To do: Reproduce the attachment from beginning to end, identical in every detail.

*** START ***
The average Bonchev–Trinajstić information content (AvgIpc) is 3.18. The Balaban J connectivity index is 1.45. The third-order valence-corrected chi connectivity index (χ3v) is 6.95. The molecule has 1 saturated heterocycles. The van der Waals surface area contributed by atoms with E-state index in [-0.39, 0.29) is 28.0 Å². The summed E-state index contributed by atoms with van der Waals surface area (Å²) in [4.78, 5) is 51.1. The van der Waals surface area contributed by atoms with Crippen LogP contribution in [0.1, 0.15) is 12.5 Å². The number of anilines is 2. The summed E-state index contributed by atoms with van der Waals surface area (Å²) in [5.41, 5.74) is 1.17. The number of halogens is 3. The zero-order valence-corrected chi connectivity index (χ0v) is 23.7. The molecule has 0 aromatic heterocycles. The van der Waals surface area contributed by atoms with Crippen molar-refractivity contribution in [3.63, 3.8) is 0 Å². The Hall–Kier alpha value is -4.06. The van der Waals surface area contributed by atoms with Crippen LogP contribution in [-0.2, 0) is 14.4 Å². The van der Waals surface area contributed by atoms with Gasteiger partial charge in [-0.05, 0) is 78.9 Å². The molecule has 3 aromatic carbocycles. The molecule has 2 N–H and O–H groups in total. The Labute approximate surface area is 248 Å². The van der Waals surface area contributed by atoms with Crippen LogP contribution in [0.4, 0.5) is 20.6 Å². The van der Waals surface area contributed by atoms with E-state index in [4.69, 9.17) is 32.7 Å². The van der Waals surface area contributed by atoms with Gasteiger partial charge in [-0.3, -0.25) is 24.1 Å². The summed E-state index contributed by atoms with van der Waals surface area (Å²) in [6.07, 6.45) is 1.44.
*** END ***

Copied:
The average Bonchev–Trinajstić information content (AvgIpc) is 3.18. The Balaban J connectivity index is 1.45. The third-order valence-corrected chi connectivity index (χ3v) is 6.95. The molecule has 1 saturated heterocycles. The van der Waals surface area contributed by atoms with E-state index in [-0.39, 0.29) is 28.0 Å². The summed E-state index contributed by atoms with van der Waals surface area (Å²) in [4.78, 5) is 51.1. The van der Waals surface area contributed by atoms with Crippen LogP contribution in [0.1, 0.15) is 12.5 Å². The number of anilines is 2. The summed E-state index contributed by atoms with van der Waals surface area (Å²) in [5.41, 5.74) is 1.17. The number of halogens is 3. The zero-order valence-corrected chi connectivity index (χ0v) is 23.7. The molecule has 0 aromatic heterocycles. The van der Waals surface area contributed by atoms with Crippen molar-refractivity contribution in [3.63, 3.8) is 0 Å². The Hall–Kier alpha value is -4.06. The van der Waals surface area contributed by atoms with Crippen LogP contribution in [-0.2, 0) is 14.4 Å². The van der Waals surface area contributed by atoms with Gasteiger partial charge in [-0.05, 0) is 78.9 Å². The molecule has 3 aromatic carbocycles. The molecule has 2 N–H and O–H groups in total. The Labute approximate surface area is 248 Å². The van der Waals surface area contributed by atoms with Crippen LogP contribution in [0.4, 0.5) is 20.6 Å². The van der Waals surface area contributed by atoms with E-state index in [4.69, 9.17) is 32.7 Å². The van der Waals surface area contributed by atoms with Gasteiger partial charge in [-0.3, -0.25) is 24.1 Å². The summed E-state index contributed by atoms with van der Waals surface area (Å²) in [6.07, 6.45) is 1.44.